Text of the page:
WHAT made me decide to tell my friend’s story in such detail? It was partly the hope that doing so might point similarly affected and bewildered readers toward a quicker and more accurate diagnosis.

More than that, however, I saw his story as a warning to all of us because of a factor that has been implicated in this disorder: stress.

Modern Western living inevitably comes with a large dollop of stress, whether it arises from people’s aspiration for more and greater achievements or more material goods or gain; or from the struggle to merely keep afloat in a world where many of the old rules no longer seem to apply.

And in today’s world of work – which is fast changing almost beyond recognition – people are being subjected to possibly unprecedented levels of stress that pose a real threat to their internal balance.

“Telecommuting” – a term that describes working from home – sounds trendy, but what it means is a blurring of the line between home and office, and consequently between work and leisure. And that can spell danger for those who – like my friend – carry a lot of responsibility, aren’t good at prioritizing, and spread themselves too thin doing things for other people at the expense of crucial private time.

“When you work from home,” my friend said, “it puts you in a situation where you are virtually always on call.

Working in an office, you may occasionally have an urgent project needing overtime to finish; but all other things being equal, there is a point where you leave and go home. Even if you then sit at the computer all evening, you’re using it to have fun, chat with friends, listen to music, pursue hobbies, and so on.

“But when your home computer is also your work computer – especially if your clients are in a different time zone“ (my friend’s are in the US) – “you can be getting emails at 10 p.m. And you can still be working on a project at 2 or 3 in the morning.”

It goes the other way as well.

“In an office, you’re concerned only with work; but at home, you have domestic responsibilities on you as well – hanging out the washing, paying the bills, dealing with family problems. There is almost no time off.”

NOW that he has been diagnosed, my friend faces the challenge of returning to his former active and pain-free self. His doctor told him that in 60 percent of cases, fibromyalgia sufferers can pull out of the condition.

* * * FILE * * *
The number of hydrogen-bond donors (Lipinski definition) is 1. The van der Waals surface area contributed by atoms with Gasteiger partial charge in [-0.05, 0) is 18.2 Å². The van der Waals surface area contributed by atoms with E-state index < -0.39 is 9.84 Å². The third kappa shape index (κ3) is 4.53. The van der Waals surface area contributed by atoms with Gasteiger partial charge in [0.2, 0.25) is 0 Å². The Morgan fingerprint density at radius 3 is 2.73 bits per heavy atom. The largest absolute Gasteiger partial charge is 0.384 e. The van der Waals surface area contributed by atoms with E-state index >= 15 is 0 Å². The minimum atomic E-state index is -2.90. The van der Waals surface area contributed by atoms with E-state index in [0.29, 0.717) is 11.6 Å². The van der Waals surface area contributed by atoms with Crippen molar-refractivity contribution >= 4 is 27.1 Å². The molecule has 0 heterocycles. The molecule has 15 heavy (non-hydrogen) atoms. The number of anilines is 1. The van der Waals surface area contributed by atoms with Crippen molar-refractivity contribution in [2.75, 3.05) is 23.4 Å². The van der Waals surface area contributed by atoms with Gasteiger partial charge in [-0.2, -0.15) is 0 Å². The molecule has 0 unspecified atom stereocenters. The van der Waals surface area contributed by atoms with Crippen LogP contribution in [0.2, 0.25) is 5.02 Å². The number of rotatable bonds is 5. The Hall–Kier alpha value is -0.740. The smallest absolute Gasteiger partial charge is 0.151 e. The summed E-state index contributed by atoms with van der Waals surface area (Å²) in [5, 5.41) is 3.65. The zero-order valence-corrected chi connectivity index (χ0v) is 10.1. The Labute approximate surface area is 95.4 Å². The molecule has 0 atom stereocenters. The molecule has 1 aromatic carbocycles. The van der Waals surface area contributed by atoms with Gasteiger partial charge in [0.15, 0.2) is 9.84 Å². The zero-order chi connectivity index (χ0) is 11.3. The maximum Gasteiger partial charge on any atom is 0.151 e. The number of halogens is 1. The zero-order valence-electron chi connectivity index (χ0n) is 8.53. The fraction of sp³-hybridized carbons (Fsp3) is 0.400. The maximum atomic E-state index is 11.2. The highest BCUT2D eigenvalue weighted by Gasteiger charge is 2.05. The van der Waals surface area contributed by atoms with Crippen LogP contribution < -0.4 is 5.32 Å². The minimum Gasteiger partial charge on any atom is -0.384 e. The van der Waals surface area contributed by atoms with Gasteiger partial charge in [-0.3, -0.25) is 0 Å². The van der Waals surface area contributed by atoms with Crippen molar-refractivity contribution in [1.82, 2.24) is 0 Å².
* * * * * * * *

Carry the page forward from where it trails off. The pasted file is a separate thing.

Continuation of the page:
My friend consulted a dietician, changed his eating habits sensibly and has lost about 20 kilograms over six months, which he aims to keep off. He says it has greatly improved his general health.

His smoking is more problematic: “’Denial’ isn’t just the name of a river in Egypt,” he responded quizzically when I asked if he was planning to give it up.
walk for half an hour a day, sans cell phone. He has found that a “huge help.”

MY friend said he is “cautiously optimistic” about the future.

“The doctor suggested that I make a point of doing the things I like, such as playing the piano – and maybe take up bridge. I’m hoping that the tactic of making time for myself will play a decisive part in my recovery.”

And, significantly, he wants to recreate a situation where he has leisure hours separate from his work hours.

“I have thought about turning the clock back – about renting an office and going to work there, moving from ‘telecommute’ back to ‘telecenter,’” he said.

“Not all progress is good,” he concluded wryly, looking tired.

THE effective elimination of the office as a place to which you go to work and its replacement by telecommuting may be the unavoidable face of the future. It has undoubted benefits, the saving of time and money spent on traveling being one of them.

But there are serious potential problems too – social isolation, a lack of casual brainstorming and information-sharing, and the risk of merging two milieus, home and office, into an unhealthy, stress-inducing hybrid.

As I said, the trend may be inevitable – but we need to go into it with our eyes open.